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Don’t Buy the Xi-Putin Hype

Beijing went out of its way to downplay the summit's significance, revealing a potential wedge for the West.

By , a senior China fellow at the Foundation for Defense of Democracies.
Putin and Xi at their summit in Beijing
Putin and Xi at their summit in Beijing
Russian President Vladimir Putin and Chinese President Xi Jinping pose for photographers during their meeting in Beijing on Feb. 4. ALEXEI DRUZHININ/Sputnik/AFP via Getty Images

Putin’s War

When Chinese President Xi Jinping and Russian President Vladimir Putin met before the opening ceremony of the 2022 Beijing Olympics last Friday, it was their first face-to-face meeting in almost two years. Amid the standoff between Russia and the West over Putin’s apparent preparations to invade Ukraine, observers watched closely for signs that the two leaders would intensify their so-called axis of authoritarianism—what many have described as a nascent alliance of two revisionist, anti-Western powers. Expectations varied from Chinese economic support that would help Russia withstand Western sanctions should it invade Ukraine to joint statements on Taiwan, signaling a possible, albeit unlikely, two-front conflict that could see China move against the island nation at the same time.

But if you look a little closer at China’s readout from the summit, it becomes apparent that Putin left Beijing without having accomplished much at all. Sure, Russia and China announced a 30-year energy deal to deliver natural gas from Russia’s Far East to northeastern China, but it will be years before a proposed new pipeline becomes fully operational. Regarding Ukraine, a joint statement included a brief mention of support for Putin’s demands for new security guarantees from NATO.

But the summit also showed that Xi remains constrained by forces outside of his control. While offering his fellow autocrat some support, Xi does not want to risk damaging China’s already strained relations with Europe, particularly given growing concerns about China’s rapid economic slowdown. China’s exports to the European Union and Britain combined are almost 10 times those to Russia. With growing restrictions on technology transfers and Chinese investments as well as loud calls to reduce supply chain dependency on China, the last thing Xi wants is for China’s economy to face possible post-invasion sanctions should his support for Putin be too overt.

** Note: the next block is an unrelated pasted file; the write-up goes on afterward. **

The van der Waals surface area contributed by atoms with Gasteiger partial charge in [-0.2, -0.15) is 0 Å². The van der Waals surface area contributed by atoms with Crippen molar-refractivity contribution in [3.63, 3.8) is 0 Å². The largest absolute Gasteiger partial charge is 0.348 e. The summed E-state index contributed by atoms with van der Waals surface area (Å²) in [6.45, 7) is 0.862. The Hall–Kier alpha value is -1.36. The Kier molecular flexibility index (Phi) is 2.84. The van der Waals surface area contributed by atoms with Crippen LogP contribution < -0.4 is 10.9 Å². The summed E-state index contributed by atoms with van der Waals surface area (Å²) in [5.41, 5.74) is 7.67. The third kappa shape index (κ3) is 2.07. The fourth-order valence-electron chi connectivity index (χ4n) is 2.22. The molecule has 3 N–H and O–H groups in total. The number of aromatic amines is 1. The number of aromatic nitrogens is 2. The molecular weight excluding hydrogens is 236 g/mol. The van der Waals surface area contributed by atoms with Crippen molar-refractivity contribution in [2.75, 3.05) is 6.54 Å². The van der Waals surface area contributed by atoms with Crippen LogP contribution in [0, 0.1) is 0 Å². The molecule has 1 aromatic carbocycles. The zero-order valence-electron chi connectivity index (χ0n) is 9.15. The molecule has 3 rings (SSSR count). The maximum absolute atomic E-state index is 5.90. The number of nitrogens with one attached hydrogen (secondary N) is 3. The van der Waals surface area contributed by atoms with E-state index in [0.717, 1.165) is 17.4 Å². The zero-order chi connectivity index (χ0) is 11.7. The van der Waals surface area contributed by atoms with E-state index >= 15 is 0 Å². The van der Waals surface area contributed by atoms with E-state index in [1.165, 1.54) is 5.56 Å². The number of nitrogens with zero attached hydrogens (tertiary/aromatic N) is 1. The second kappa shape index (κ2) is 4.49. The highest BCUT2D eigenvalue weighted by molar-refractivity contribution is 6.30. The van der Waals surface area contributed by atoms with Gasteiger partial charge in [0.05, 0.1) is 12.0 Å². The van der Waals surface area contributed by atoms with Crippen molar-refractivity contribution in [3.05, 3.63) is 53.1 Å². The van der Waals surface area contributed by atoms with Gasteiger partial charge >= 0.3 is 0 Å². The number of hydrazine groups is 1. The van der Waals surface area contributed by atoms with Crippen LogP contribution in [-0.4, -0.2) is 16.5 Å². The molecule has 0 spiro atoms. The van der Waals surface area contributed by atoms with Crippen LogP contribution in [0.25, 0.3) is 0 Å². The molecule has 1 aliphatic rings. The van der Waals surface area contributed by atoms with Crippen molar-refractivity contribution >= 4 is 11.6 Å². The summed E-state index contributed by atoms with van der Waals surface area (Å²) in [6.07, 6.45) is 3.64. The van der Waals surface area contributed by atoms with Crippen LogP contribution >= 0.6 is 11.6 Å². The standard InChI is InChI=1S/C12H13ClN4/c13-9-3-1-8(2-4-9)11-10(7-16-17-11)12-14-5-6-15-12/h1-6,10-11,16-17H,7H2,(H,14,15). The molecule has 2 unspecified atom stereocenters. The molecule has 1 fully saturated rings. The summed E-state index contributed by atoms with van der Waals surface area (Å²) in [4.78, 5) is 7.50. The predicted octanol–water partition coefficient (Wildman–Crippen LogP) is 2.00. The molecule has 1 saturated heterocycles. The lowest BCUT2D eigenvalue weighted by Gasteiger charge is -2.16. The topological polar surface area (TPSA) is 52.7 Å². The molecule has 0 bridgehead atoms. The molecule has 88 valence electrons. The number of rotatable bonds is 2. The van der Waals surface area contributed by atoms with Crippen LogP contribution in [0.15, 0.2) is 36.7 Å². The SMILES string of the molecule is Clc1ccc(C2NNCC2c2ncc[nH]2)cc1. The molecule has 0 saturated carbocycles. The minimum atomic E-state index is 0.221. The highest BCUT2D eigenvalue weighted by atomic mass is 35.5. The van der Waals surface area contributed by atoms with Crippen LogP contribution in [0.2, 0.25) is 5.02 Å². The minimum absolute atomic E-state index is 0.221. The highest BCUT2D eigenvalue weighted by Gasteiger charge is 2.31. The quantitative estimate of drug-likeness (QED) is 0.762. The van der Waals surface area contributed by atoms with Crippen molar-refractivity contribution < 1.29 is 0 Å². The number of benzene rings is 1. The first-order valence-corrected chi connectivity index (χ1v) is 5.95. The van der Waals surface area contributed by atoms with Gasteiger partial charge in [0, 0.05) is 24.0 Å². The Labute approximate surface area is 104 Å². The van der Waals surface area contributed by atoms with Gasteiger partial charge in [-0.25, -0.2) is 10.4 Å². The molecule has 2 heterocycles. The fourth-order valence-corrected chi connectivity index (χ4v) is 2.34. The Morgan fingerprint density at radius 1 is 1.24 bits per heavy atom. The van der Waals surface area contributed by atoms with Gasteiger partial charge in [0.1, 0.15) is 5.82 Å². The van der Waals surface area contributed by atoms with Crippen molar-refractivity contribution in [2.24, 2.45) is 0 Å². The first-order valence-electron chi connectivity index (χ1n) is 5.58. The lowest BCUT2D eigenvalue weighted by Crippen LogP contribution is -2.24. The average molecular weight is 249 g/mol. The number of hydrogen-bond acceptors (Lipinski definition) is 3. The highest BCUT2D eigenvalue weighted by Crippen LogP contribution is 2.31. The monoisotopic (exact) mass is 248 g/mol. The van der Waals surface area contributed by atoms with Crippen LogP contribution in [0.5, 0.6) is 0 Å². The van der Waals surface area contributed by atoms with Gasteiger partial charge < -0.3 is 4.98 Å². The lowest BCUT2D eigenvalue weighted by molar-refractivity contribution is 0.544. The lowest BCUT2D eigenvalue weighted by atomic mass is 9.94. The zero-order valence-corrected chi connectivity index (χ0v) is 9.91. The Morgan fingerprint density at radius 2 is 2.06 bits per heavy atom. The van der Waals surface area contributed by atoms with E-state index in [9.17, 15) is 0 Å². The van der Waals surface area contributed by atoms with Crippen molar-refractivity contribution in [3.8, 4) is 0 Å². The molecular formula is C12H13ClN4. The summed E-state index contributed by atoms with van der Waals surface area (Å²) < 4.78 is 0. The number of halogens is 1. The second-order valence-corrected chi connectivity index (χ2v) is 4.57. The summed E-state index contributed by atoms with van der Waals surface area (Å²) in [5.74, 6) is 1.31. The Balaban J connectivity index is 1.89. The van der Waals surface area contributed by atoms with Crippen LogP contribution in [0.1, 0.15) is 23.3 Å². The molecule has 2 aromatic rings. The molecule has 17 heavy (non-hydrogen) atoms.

When Chinese President Xi Jinping and Russian President Vladimir Putin met before the opening ceremony of the 2022 Beijing Olympics last Friday, it was their first face-to-face meeting in almost two years. Amid the standoff between Russia and the West over Putin’s apparent preparations to invade Ukraine, observers watched closely for signs that the two leaders would intensify their so-called axis of authoritarianism—what many have described as a nascent alliance of two revisionist, anti-Western powers. Expectations varied from Chinese economic support that would help Russia withstand Western sanctions should it invade Ukraine to joint statements on Taiwan, signaling a possible, albeit unlikely, two-front conflict that could see China move against the island nation at the same time.

But if you look a little closer at China’s readout from the summit, it becomes apparent that Putin left Beijing without having accomplished much at all. Sure, Russia and China announced a 30-year energy deal to deliver natural gas from Russia’s Far East to northeastern China, but it will be years before a proposed new pipeline becomes fully operational. Regarding Ukraine, a joint statement included a brief mention of support for Putin’s demands for new security guarantees from NATO.

But the summit also showed that Xi remains constrained by forces outside of his control. While offering his fellow autocrat some support, Xi does not want to risk damaging China’s already strained relations with Europe, particularly given growing concerns about China’s rapid economic slowdown. China’s exports to the European Union and Britain combined are almost 10 times those to Russia. With growing restrictions on technology transfers and Chinese investments as well as loud calls to reduce supply chain dependency on China, the last thing Xi wants is for China’s economy to face possible post-invasion sanctions should his support for Putin be too overt.

And therein lies an opportunity for the United States and its European partners to exploit the Sino-Russian relationship’s frictions—for example, by threatening to target China’s economic interests in Europe unless Beijing immediately dials back its support for Russia’s belligerence.

It should be abundantly clear: This is not how government news services celebrate a strategic partnership.

Although Xi and Putin are sometimes described as representing two sides of the same authoritarian coin, there are clear limits to the top-down relationship that has developed between their two countries. Even as Beijing and Moscow coordinate votes in the United Nations Security Council, build the Shanghai Cooperation Organization into a regional bloc, hold a growing number of joint military exercises, and complete major arms deals, this has not yet translated into deeper economic or societal linkages between China and Russia. In other words, compared to Western alliances, their cooperation often looks transactional and opportunistic—and that did not change last week.